India’s Prime Minister Narendra Modi—or his speechwriter at any rate—set up the joke rather well.
Addressing Australia’s parliament yesterday Modi said this: "I’m the third head of the government you are listening to this week. I do not know how you are doing this. May be, this is Prime Minister Abbott’s way of shirtfronting you.”
One had to know the meaning of the very Australian term shirtfronting to get the humor. It is an Australian football term that means to shoulder-charge an opponent’s chest. It is a menacing move which is also used in non-football situations. Australia’s Prime Minister Tony Abbot had just used it as a sort of mild threat against Russia’s President Vladimir Putin by saying he would shirtfront him.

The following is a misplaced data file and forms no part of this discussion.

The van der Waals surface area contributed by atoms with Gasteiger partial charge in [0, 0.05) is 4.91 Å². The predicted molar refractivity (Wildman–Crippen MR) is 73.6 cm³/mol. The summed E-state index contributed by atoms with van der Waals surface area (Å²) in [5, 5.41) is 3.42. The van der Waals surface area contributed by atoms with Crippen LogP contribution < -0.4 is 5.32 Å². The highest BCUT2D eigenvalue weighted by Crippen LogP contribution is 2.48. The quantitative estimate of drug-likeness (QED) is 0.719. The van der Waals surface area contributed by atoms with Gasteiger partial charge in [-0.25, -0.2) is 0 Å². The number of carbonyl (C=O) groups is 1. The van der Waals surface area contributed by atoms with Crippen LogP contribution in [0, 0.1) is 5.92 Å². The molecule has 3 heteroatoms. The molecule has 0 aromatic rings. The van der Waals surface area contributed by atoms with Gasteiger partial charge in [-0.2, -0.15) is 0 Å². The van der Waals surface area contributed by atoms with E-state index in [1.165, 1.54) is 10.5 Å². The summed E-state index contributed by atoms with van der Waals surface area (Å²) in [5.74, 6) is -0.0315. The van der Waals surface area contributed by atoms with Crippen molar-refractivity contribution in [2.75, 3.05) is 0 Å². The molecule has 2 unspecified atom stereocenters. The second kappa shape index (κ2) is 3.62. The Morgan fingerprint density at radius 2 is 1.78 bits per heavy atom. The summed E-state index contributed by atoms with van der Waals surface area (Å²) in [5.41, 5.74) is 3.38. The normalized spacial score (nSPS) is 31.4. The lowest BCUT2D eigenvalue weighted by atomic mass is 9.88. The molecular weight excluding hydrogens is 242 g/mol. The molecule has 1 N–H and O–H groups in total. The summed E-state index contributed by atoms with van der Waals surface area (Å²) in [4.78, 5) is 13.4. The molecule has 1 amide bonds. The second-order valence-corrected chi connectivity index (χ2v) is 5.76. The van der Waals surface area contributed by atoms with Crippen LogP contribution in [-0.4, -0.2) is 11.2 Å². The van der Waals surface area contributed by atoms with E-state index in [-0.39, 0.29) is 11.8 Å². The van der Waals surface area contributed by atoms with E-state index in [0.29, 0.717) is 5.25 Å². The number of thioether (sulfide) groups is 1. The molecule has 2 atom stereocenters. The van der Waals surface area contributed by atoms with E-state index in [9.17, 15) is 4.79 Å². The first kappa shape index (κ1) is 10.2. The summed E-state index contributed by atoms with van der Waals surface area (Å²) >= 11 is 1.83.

G20 leaders had gathered in Australia for a summit summit and Putin was a guest under particular scrutiny because of his moves in Ukraine. Last October, after the Malaysian jetliner was shot down over Ukraine, the Australian prime minister had said he planned to shirtfront Putin over it.
It seems someone on the Indian prime minister’s staff had managed to tuck away the reference possibly to be used later. The speech to the parliament offered a perfect opportunity. The joke worked as the members of parliament cheered Modi.
The Australian parliament was also addressed by Britain’s Prime Minister David Cameron and China’s President Xi Jinping.